Clark Rucker loved to tinker from an early age.
As a youth, between the ages of 5 and 10, he was obsessed with technology and had an insatiable desire to know how things worked.
“When I was little, my fascination led me to take things apart: radios, lamps, etc… just to see how they worked” Rucker said. “Sometimes, I couldn’t put them back together, and Mom was not too happy about that.”
The early fascination combined with an aptitude for math and science and a high school physics teacher who steered him in the right direction turned into a 43-year career in engineering. Throughout his career, he has been a tireless advocate and mentor in helping students find their path through college and into their career.
While Rucker (’83, engineering technology) cruised through high school, his first term at Cal Poly Pomona proved to be a tough one. The San Diego native was struggling academically and missed his family and friends back home.
He sat down and had a deep conversation with his father, who encouraged Rucker to stick it out for the first year. Rucker buckled down and got more involved on campus.
“At the end of the first year, that summer, Mom and Dad and I talked,” he said. “I went from night to day. I enjoyed my first year. I made a lot of friends. CPP was a great learning environment for me.”
Rucker went on to have a storied engineering career in the aerospace industry and has left his imprint all over Cal Poly Pomona – from mentoring students to serving on advisory boards to speaking at events. It is in recognition of his dedication that Rucker will receive an Honorary Doctor of Science degree at Commencement in May.
He recalled that he was visiting his uncle in Las Vegas when he received the call from President Soraya M. Coley notifying him of the honorary doctorate.
“Receiving a recognition like this doesn’t come very often. It doesn’t come to many, and I have been told by some of my associates that being an African American, it is very rare in the CSU system,” Rucker said. “I am certainly very appreciative of it and honored by it, but the word humbled probably is the best way to describe how I felt when President Coley called me.”
Rucker had an early start on his engineering career. As an undergraduate, he took on a part-time job with General Dynamics as a test technician on the company’s Standard Missile & Phalanx Weapon System programs. He recalled sitting in his dorm room, listening to the radio and hearing an advertisement that General Dynamics in Pomona was hiring. He grabbed his resume, hopped on his moped scooter and headed over to the company, which was then at State Route 71 and Mission Boulevard, and was interviewed and hired on the spot.
A year after obtaining his Bachelor of Science in engineering technology, he joined the Systems Engineering/Reliability team at Northrop Grumman working on the B-2 aircraft program. Five years later, he went to work for McDonnell Douglas/Boeing. He served as the director of Phantom Works Quality, Boeing Defense, Space and Security and retired after 33 years with the company.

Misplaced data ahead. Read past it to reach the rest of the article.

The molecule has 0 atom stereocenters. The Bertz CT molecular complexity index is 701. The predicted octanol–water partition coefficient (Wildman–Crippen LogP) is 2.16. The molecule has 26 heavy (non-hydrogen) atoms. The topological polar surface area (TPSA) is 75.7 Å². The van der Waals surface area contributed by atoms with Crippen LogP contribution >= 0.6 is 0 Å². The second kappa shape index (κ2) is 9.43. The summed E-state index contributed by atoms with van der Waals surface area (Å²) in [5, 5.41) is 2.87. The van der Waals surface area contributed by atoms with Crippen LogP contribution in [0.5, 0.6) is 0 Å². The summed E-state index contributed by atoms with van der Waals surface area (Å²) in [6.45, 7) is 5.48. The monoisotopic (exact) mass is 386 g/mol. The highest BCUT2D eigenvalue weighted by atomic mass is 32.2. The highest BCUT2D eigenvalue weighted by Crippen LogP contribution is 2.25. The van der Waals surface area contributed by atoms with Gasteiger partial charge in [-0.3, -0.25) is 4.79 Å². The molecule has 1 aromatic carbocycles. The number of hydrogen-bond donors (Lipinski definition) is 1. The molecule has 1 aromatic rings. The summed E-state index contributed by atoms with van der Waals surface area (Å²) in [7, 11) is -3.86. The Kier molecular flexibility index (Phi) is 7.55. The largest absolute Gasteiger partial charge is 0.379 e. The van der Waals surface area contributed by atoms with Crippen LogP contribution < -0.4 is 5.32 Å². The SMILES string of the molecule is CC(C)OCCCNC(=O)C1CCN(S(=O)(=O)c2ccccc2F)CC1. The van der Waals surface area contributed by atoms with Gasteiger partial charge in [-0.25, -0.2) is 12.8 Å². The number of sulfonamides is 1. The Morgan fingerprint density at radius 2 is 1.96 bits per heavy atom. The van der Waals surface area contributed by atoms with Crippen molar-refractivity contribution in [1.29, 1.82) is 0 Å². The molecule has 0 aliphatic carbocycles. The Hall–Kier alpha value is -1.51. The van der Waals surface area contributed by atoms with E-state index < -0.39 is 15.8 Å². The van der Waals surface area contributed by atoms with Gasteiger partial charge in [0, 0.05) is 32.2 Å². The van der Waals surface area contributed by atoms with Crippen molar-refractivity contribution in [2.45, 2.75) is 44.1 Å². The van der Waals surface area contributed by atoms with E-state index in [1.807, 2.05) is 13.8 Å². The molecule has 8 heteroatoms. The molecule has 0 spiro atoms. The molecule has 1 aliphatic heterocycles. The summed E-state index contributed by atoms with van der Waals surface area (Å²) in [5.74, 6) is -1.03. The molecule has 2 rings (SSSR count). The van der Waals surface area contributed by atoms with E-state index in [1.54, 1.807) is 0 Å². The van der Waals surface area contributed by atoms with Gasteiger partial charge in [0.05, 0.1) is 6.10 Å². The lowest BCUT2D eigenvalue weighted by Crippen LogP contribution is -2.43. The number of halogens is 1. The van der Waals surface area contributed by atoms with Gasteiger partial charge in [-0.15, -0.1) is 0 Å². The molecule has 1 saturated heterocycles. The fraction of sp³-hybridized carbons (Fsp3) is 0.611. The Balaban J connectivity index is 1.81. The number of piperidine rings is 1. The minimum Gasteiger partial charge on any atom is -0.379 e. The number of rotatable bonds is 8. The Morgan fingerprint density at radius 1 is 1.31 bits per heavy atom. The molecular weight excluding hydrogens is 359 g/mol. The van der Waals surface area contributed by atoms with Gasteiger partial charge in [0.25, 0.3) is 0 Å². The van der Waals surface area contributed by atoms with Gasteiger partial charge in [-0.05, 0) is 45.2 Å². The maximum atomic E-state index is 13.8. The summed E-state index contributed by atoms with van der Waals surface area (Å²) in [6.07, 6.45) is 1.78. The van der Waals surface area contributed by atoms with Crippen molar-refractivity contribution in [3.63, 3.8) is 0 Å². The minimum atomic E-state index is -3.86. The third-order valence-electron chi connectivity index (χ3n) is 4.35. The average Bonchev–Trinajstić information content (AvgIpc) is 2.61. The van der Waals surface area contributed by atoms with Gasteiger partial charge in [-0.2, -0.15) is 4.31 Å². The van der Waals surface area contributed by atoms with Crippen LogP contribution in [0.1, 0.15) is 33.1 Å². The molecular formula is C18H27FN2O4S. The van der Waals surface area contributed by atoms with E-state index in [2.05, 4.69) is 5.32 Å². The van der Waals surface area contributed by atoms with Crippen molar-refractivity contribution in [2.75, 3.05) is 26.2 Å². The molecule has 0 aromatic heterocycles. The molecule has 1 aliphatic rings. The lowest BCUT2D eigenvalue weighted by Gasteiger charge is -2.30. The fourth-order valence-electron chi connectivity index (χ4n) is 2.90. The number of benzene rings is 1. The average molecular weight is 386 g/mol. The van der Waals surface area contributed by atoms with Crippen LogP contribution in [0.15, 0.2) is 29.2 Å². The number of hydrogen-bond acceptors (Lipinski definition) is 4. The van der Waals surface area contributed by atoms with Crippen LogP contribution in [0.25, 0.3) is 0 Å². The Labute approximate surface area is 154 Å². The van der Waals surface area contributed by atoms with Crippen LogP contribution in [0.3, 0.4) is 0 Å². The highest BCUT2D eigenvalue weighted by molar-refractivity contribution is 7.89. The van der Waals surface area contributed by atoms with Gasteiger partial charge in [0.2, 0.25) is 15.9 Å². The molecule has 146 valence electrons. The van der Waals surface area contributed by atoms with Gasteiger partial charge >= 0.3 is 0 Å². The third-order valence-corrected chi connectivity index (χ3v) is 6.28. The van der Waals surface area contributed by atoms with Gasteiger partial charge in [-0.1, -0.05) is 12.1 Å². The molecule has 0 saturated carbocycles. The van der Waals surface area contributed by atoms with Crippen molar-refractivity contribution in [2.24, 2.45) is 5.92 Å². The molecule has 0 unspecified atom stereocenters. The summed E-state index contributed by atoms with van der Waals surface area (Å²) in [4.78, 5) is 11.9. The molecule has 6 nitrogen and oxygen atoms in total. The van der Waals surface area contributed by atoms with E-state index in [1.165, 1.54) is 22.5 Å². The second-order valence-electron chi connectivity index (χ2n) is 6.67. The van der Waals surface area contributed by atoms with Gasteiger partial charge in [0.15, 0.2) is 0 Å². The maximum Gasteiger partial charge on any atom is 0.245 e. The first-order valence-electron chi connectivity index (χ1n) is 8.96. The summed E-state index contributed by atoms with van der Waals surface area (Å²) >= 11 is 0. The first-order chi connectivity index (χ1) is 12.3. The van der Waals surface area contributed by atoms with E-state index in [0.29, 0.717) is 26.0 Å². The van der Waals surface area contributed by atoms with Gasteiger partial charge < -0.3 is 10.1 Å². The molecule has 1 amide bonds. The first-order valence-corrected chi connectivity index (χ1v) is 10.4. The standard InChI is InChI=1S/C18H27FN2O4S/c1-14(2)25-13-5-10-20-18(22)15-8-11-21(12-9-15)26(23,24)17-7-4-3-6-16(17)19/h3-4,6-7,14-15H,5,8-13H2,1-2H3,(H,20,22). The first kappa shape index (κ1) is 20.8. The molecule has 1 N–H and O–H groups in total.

Rucker also has made significant philanthropic contributions. From 2019 to 2022, he served as chair of the College of Engineering’s Dean’s Leadership Board. During his tenure, the board hosted seven virtual company tours, a four-part seminar series and a huge on-campus mentorship luncheon for hundreds of engineering students.
He also played a key role as a Boeing employee, acting as a liaison for the company and directing Boeing’s annual philanthropic support to Cal Poly Pomona.
The husband to wife Ann, a retired teacher, and father to son Christopher, a landscape architect, and daughter Candace, a Salesforce corporate communications specialist, also has mentored countless students at the university throughout his career and has given several lectures as a guest speaker. He has helped students polish their resumes, and land career-starting positions at several companies while frequently participating in events hosted by student clubs and other organizations – including the Maximizing Engineering Potential-Women in Science and Engineering program, the Veterans Resource Center and the Black Alumni and Friends chapter.
“When it comes to supporting CPP students and trying to help make things better not just for students, but faculty and staff as well, I am very passionate about it,” said Rucker. “Much of it came from my father who began his career as a military police officer in the Air Force, became a police detective for San Diego PD and was an artist his entire life. My dad touched a lot of people during his life and left a legacy when he passed 20 years ago. All that I am doing now is following in his footsteps.”
In 2017, Rucker earned the university’s Distinguished Alumni Award, and in 2019, he was inducted into the College of Engineering Hall of Fame.
In addition, Rucker is a member of Sigma Pi Phi Fraternity, or the Boulé, the oldest continuously existing Greek-letter post-graduate fraternity primarily for Black professional men. Rucker co-created an educational youth program through his fraternity that is focused on encouraging students to pursue careers in STEAM (science, technology, engineering, arts and math) and hosts an annual Career STEAMposium in Pasadena that features Cal Poly Pomona student organizations.
President Coley praised Rucker for his tireless dedication to the students and the university.
“Clark Rucker has had a far-reaching and immeasurable impact on the lives of students, staff and faculty on campus. We have bonded over our mutual care for students, and I greatly admire how he champions their growth with boundless energy and connects them with opportunities, said President Coley. “His dedication to Cal Poly Pomona and his embodiment of the university’s commitment to student success makes him most worthy of this recognition.”